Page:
Exodus (2007)
Reviewed by: ewaffle on 2009-10-04
Summary: Strange in a strange way
In “Exodus” Simon Yam is compelling as a sergeant in the Hong Kong police force who is either slowly going insane or has already be driven insane and is realizing his plight. To say he is a very minor cog in the municipal authority of the SAR is to overstate his importance—he is a small part of a small cog that is unnecessary for requirements. A good day for him is when he is sent to staff a public complaint phone line and discovers he can slip off his heavy oxfords while answering citizen calls about lost dogs or missing grocery bags. Sergeant Tsim Kin Yip is the embodiment of Thoreau’s life of quiet desperation or Turgenev’s superfluous man. But things are about to change in profound and frightening ways that lead to his destruction.

Our sergeant questions a suspect who has been caught peeping into a woman’s restroom armed with recording devices. Assuming he is faced with a minor sex crime, he dismisses the claims by the suspect, Kwan, that he was recording the women to get proof of a plot in which the women of the world would unite to kill the men. Something about Kwan’s demeanor makes the sergeant decide to revisit the interrogation, only to find that his story has changed and that he is now willing, even eager, to confess to seeking sick thrills by observing the women. The suspect wants to discredit the story he told Tsim Kin Yip and hopes that it will be forgotten. It isn’t. Particularly interested in the story and in Yip’s desire to follow it up is Madame Fong, a senior police official in charge of the intelligence division. Maggie Siu plays Fong with icy perfection and is the key character in our willingness to accompany Yip on his seeming demented hunt for evidence of the gender based conspiracy. His quest is given a strange authenticity by Madame Fong’s obvious interest in his activities and concern that he might uncover something.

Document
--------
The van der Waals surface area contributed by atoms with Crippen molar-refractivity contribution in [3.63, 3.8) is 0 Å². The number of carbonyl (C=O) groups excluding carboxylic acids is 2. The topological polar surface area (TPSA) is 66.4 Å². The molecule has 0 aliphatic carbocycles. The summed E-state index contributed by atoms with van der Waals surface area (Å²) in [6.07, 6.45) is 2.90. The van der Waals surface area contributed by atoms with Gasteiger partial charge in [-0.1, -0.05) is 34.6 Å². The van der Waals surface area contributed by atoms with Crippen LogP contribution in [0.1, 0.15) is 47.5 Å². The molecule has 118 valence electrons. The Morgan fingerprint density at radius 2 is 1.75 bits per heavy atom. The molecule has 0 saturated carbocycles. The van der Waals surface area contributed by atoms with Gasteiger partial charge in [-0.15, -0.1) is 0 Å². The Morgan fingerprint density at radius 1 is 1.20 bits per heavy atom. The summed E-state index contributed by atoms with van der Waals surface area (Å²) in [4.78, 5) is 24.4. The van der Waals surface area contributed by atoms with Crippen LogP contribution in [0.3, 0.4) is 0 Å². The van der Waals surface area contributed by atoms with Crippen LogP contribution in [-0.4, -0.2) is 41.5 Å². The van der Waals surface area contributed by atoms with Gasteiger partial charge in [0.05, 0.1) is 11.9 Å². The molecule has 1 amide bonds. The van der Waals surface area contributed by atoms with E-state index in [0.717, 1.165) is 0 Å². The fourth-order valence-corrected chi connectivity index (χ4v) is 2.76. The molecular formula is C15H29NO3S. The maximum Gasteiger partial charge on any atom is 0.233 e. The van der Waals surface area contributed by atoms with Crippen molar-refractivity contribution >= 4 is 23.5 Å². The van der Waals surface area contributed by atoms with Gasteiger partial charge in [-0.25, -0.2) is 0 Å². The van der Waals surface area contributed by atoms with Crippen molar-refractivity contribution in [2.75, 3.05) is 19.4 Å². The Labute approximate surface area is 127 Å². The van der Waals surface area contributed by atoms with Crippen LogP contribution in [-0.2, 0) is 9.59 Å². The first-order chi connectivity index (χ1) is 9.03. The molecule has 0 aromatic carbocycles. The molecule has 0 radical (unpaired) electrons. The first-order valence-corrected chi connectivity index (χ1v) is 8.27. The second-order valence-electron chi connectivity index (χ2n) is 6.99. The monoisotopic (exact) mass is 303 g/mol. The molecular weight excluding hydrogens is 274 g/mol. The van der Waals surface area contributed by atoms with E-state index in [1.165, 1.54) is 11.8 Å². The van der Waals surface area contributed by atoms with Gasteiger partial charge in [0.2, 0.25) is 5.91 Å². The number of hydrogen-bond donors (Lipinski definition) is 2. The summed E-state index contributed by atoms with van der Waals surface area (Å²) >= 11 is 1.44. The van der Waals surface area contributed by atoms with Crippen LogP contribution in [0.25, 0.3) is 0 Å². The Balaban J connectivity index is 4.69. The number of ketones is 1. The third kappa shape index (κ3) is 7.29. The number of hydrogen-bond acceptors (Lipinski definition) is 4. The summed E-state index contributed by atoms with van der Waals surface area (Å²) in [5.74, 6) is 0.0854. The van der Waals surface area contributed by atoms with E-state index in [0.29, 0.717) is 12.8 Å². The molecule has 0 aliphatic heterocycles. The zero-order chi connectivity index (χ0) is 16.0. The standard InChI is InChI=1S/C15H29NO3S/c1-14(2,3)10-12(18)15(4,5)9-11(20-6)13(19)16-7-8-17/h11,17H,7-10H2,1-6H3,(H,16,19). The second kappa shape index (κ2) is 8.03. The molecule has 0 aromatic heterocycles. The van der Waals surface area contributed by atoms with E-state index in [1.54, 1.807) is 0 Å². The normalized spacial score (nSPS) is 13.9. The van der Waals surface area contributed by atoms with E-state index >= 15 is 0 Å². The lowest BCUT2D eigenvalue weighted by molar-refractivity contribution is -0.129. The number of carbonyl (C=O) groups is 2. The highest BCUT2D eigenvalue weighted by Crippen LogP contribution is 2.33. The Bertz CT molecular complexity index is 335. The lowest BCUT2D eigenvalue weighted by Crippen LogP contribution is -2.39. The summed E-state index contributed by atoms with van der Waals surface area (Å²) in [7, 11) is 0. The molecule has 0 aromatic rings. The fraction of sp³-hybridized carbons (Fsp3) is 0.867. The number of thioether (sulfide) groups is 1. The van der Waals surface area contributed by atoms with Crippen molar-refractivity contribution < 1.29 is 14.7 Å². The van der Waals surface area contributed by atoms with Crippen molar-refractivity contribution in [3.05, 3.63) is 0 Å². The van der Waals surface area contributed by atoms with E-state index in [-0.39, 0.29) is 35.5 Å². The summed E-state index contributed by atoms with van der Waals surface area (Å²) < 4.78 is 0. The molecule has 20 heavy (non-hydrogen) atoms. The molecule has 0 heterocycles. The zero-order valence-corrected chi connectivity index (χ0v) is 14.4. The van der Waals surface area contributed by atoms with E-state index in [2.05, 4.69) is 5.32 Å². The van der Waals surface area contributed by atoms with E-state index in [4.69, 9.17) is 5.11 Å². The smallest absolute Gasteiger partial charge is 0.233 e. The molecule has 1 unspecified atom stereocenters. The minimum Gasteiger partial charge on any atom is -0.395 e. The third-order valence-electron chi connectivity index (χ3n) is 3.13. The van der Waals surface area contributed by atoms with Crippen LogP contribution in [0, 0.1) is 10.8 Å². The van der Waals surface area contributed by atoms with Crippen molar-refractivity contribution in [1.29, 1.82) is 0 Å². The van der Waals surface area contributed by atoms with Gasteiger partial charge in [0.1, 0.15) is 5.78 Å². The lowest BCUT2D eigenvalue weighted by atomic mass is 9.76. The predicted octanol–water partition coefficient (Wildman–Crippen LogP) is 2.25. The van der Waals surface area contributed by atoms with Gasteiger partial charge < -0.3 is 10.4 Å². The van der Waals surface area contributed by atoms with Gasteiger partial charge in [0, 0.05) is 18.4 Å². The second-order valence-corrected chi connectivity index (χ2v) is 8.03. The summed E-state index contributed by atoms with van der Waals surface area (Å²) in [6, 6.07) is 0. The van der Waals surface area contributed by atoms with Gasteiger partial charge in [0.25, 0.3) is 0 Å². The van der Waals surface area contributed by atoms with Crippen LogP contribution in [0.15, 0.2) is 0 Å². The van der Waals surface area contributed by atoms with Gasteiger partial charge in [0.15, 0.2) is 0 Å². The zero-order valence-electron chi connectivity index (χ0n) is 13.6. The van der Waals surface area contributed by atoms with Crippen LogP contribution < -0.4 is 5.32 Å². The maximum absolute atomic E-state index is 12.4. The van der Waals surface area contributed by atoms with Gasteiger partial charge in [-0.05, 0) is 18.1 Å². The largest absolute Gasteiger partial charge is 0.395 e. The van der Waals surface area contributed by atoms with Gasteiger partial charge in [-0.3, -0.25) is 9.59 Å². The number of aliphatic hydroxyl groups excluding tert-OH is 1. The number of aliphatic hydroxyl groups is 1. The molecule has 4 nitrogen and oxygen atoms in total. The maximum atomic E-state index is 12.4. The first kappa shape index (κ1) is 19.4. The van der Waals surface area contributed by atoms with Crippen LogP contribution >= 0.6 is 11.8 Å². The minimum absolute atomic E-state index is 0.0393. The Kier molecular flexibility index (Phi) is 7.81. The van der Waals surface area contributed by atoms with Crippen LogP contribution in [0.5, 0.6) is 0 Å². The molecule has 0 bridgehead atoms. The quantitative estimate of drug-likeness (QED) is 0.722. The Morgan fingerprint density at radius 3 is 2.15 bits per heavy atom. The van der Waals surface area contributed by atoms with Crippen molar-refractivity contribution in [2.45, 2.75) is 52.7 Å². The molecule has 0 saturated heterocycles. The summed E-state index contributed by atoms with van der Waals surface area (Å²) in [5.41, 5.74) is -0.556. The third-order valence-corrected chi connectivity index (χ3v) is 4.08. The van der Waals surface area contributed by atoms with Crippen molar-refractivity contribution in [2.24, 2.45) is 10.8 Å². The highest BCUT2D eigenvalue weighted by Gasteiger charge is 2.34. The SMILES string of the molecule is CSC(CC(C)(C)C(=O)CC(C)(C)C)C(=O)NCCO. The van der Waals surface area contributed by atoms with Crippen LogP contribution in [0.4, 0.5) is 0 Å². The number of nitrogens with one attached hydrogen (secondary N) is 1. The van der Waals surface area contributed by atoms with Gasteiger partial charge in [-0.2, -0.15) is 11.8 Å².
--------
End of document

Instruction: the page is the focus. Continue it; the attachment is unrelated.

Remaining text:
The startling opening scene has been commented upon and described below—I agree that it is an astonishingly effective piece of film making that, as the story unfolds, colors everything we think we know about Yip, his wife, the young widow with whom he has a night of rough sex and his male colleagues. The set design of the police headquarters where Yip and Fong spend most of their time is a work of art. From the odd looking sound baffles in the tiny interrogation room to the extremely open plan of not only the offices but the stairways and other common areas it looks disquieting. Unencumbered with interior walls, it allows conversations to be overheard and is made for lurking to overhear them. Oddly washed out colors and tilted film planes add to the unnerving strangeness of Yip’s surroundings. Edmond Pang with his creative team of art director Man Lim-Chung, lighting designer Chan Wai-Ming and cinematographer Charlie Lam Chi-Kin created a sprawling space that is somehow closed-in and claustrophobic, a telling accompaniment to Yip’s obsessed state of mind.

The story is skimpy on details. The information the viewer and Yip do have often proves to be unreliable or less important than initially thought. Yip is the ultimate unreliable narrator—even though it is told from an omniscient third person point of view we are always aware of what he thinks about what is happening to and around him. Any of his actions as a police officer, as a husband or as a friend, make sense when looked at in their immediate surroundings. But since there is growing evidence that he is either insane or being preyed upon by malevolent forces beyond his control everything he thinks or does is suspect.

“Exodus” ends with a thud, leaving a few “what was that all about?” questions in its wake which is really the only way a movie like this can end.
Reviewer Score: 7